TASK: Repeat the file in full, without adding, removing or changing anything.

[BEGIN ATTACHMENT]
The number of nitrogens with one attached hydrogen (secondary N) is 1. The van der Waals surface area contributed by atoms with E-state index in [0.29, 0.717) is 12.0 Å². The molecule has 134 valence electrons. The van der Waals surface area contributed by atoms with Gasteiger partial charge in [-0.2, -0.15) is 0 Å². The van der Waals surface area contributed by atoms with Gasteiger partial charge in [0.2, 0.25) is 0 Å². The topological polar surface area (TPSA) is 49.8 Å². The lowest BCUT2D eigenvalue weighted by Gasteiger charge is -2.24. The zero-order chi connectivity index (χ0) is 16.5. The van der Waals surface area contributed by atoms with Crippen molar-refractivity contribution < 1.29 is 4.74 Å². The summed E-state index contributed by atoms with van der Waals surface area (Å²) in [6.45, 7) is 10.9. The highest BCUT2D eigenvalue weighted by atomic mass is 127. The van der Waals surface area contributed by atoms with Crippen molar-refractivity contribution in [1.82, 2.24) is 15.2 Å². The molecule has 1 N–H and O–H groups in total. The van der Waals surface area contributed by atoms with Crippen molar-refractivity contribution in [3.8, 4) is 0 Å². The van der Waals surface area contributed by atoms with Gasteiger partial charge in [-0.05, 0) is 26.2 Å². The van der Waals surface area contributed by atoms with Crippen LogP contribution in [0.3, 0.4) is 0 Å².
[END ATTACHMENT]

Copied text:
The number of nitrogens with one attached hydrogen (secondary N) is 1. The van der Waals surface area contributed by atoms with E-state index in [0.29, 0.717) is 12.0 Å². The molecule has 134 valence electrons. The van der Waals surface area contributed by atoms with Gasteiger partial charge in [-0.2, -0.15) is 0 Å². The van der Waals surface area contributed by atoms with Gasteiger partial charge in [0.2, 0.25) is 0 Å². The topological polar surface area (TPSA) is 49.8 Å². The lowest BCUT2D eigenvalue weighted by Gasteiger charge is -2.24. The zero-order chi connectivity index (χ0) is 16.5. The van der Waals surface area contributed by atoms with Crippen molar-refractivity contribution < 1.29 is 4.74 Å². The summed E-state index contributed by atoms with van der Waals surface area (Å²) in [6.45, 7) is 10.9. The highest BCUT2D eigenvalue weighted by atomic mass is 127. The van der Waals surface area contributed by atoms with Crippen molar-refractivity contribution in [1.82, 2.24) is 15.2 Å². The molecule has 1 N–H and O–H groups in total. The van der Waals surface area contributed by atoms with Crippen molar-refractivity contribution in [3.8, 4) is 0 Å². The van der Waals surface area contributed by atoms with Gasteiger partial charge in [-0.05, 0) is 26.2 Å². The van der Waals surface area contributed by atoms with Crippen LogP contribution in [0.3, 0.4) is 0 Å².